Javascript seems to be disabled, to get the full experience of this website please enable Javascript

Welcome to our SEARCH home page – and a quick rundown of what we at this Church of Ireland Journal aim to provide: a good mix of church and faith-related articles to stimulate discussion and fresh thinking in Ireland and beyond.We aim to ensure that our articles are as concise as the subject matter allows, attractively presented and accessible to non-specialists.. No dumbing-down here, but no space for “waffle” either!  And jargon is banned, because SEARCH is for everybody.

As well as inviting articles from key figures in Ireland and around the world, as editor I welcome unsolicited submissions also.  These can cover current issues in Church and society, reflections on faith and mission, biblical directives and challenges, historical and cultural themes, personal testimonies – and a few other things you might suggest. Contributors will not necessarily be Anglicans, or even Christians, but if Anglican we hope they will reflect the full breadth of our tradition.

On this website you will find Facebook and Twitter to enable feed-back and discussion; also full details of the current issue, our editorial team, our history, and an archive of earlier issues. Postage-paid subscription details are here too. Do please subscribe, enjoy the read, and get in touch with your comments.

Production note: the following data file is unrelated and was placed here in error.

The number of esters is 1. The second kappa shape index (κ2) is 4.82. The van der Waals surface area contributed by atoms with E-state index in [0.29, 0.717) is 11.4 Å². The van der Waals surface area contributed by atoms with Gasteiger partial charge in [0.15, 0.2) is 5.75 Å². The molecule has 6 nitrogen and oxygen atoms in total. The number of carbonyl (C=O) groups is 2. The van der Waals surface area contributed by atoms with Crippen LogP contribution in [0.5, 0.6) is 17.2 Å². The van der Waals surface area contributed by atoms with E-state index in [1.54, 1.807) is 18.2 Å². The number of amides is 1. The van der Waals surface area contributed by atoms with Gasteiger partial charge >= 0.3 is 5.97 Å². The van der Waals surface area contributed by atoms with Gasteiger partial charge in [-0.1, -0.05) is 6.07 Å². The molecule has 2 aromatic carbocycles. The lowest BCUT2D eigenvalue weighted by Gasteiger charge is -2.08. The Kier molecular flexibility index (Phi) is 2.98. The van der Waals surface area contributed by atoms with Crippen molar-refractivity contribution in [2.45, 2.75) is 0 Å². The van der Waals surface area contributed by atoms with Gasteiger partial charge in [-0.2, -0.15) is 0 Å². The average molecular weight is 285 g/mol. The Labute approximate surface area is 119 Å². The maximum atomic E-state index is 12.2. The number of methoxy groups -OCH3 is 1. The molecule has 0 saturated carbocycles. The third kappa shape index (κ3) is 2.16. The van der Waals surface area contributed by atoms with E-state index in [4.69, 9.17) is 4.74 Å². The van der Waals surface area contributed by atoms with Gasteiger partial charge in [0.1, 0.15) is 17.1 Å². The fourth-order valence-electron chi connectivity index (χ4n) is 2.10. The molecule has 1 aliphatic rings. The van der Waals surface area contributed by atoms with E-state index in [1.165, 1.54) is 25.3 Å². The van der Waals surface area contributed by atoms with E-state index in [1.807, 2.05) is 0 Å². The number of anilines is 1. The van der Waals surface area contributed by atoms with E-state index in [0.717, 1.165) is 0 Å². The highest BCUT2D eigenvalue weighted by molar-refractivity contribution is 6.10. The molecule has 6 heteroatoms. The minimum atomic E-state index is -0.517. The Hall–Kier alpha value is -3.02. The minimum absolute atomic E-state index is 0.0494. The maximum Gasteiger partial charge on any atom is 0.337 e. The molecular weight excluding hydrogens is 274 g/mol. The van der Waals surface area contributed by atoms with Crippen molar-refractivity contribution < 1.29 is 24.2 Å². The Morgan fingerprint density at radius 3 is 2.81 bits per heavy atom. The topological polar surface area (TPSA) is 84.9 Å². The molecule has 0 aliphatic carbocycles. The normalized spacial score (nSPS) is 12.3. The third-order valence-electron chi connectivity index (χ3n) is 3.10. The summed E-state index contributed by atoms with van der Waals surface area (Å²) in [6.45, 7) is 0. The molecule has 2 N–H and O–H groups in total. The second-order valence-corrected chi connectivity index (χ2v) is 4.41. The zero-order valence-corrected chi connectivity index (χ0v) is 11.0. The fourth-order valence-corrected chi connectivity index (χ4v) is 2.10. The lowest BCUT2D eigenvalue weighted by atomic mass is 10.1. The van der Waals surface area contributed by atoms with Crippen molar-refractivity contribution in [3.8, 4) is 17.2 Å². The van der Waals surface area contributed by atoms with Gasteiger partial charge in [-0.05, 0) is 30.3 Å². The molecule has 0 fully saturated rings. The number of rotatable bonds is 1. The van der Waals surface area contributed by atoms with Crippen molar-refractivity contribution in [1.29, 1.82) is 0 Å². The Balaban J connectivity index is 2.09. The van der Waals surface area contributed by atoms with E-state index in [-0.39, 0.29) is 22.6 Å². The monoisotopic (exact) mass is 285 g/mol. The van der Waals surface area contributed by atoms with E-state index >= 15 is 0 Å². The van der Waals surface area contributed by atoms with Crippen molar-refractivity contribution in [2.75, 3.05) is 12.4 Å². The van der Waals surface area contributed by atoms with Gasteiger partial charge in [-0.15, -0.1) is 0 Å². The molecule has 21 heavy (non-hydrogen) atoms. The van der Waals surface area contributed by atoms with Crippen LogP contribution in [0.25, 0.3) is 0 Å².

editorSig

Latest Issue

Autumn 2018

ginnie02
Autumn 2018

THE ATONEMENT has long been a contested area in Christian doctrine – if only because the Church has never decreed any single teaching on exactly HOW Christ’s work of salvation is to be understood. But the way we understand it has important implications for the way we think of God and for how that affects our spirituality, our emotions and our personal behaviour. In this issue Andrew Campbell and Rob Clements present a dialogue exploring recent ideas of ‘nonviolent atonement’ which, while it seeks to correct ideas of a vengeful God, may risk accepting a world indifferent to injustice. Still confronting atonement issues, mindful of 1918 and the first Armistice Day, Peter Rutherford follows with a reflection on the ‘false picture of God’ which chaplains such as Woodbine Willie (Geoffrey Studdert Kennedy) found had alienated soldiers from Christian faith, and which he passionately denounced in his poetry.